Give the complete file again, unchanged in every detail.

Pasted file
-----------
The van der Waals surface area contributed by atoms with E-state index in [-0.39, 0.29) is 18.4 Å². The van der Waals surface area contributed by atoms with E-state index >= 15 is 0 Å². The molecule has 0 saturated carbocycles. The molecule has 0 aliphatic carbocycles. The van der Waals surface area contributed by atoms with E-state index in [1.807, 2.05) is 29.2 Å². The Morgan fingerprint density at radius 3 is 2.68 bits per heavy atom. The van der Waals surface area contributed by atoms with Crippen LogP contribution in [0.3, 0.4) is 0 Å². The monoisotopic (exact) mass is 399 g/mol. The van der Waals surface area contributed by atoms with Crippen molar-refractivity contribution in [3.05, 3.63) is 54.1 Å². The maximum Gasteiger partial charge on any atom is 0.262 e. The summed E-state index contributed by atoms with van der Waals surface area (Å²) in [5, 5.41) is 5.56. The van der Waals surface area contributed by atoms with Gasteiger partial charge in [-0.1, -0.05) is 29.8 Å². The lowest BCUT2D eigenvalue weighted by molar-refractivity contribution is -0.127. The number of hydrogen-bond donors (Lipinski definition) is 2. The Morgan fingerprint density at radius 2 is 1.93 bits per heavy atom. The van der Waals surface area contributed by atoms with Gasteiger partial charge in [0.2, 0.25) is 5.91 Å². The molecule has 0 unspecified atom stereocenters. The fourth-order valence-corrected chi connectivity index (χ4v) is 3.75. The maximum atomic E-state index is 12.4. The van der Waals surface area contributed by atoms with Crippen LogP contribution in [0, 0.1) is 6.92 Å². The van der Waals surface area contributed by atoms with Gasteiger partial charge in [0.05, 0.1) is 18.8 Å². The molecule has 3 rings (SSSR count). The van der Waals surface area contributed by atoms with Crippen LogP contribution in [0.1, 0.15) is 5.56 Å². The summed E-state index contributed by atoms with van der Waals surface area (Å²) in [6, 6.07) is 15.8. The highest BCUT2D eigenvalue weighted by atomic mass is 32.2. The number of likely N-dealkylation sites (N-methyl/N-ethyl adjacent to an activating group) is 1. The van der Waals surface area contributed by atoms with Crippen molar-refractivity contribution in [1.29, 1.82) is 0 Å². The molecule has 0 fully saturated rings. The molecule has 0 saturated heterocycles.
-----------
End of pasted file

The van der Waals surface area contributed by atoms with E-state index in [-0.39, 0.29) is 18.4 Å². The van der Waals surface area contributed by atoms with E-state index >= 15 is 0 Å². The molecule has 0 saturated carbocycles. The molecule has 0 aliphatic carbocycles. The van der Waals surface area contributed by atoms with E-state index in [1.807, 2.05) is 29.2 Å². The Morgan fingerprint density at radius 3 is 2.68 bits per heavy atom. The van der Waals surface area contributed by atoms with Crippen LogP contribution in [0.3, 0.4) is 0 Å². The monoisotopic (exact) mass is 399 g/mol. The van der Waals surface area contributed by atoms with Crippen molar-refractivity contribution in [3.05, 3.63) is 54.1 Å². The maximum Gasteiger partial charge on any atom is 0.262 e. The summed E-state index contributed by atoms with van der Waals surface area (Å²) in [5, 5.41) is 5.56. The van der Waals surface area contributed by atoms with Gasteiger partial charge in [-0.1, -0.05) is 29.8 Å². The lowest BCUT2D eigenvalue weighted by molar-refractivity contribution is -0.127. The number of hydrogen-bond donors (Lipinski definition) is 2. The Morgan fingerprint density at radius 2 is 1.93 bits per heavy atom. The van der Waals surface area contributed by atoms with Gasteiger partial charge in [0.2, 0.25) is 5.91 Å². The molecule has 0 unspecified atom stereocenters. The fourth-order valence-corrected chi connectivity index (χ4v) is 3.75. The maximum atomic E-state index is 12.4. The van der Waals surface area contributed by atoms with Crippen LogP contribution in [0, 0.1) is 6.92 Å². The van der Waals surface area contributed by atoms with Gasteiger partial charge in [0.05, 0.1) is 18.8 Å². The molecule has 3 rings (SSSR count). The van der Waals surface area contributed by atoms with Crippen LogP contribution in [0.1, 0.15) is 5.56 Å². The summed E-state index contributed by atoms with van der Waals surface area (Å²) in [6, 6.07) is 15.8. The highest BCUT2D eigenvalue weighted by atomic mass is 32.2. The number of likely N-dealkylation sites (N-methyl/N-ethyl adjacent to an activating group) is 1. The van der Waals surface area contributed by atoms with Crippen molar-refractivity contribution in [1.29, 1.82) is 0 Å². The molecule has 0 fully saturated rings. The molecule has 0 saturated heterocycles.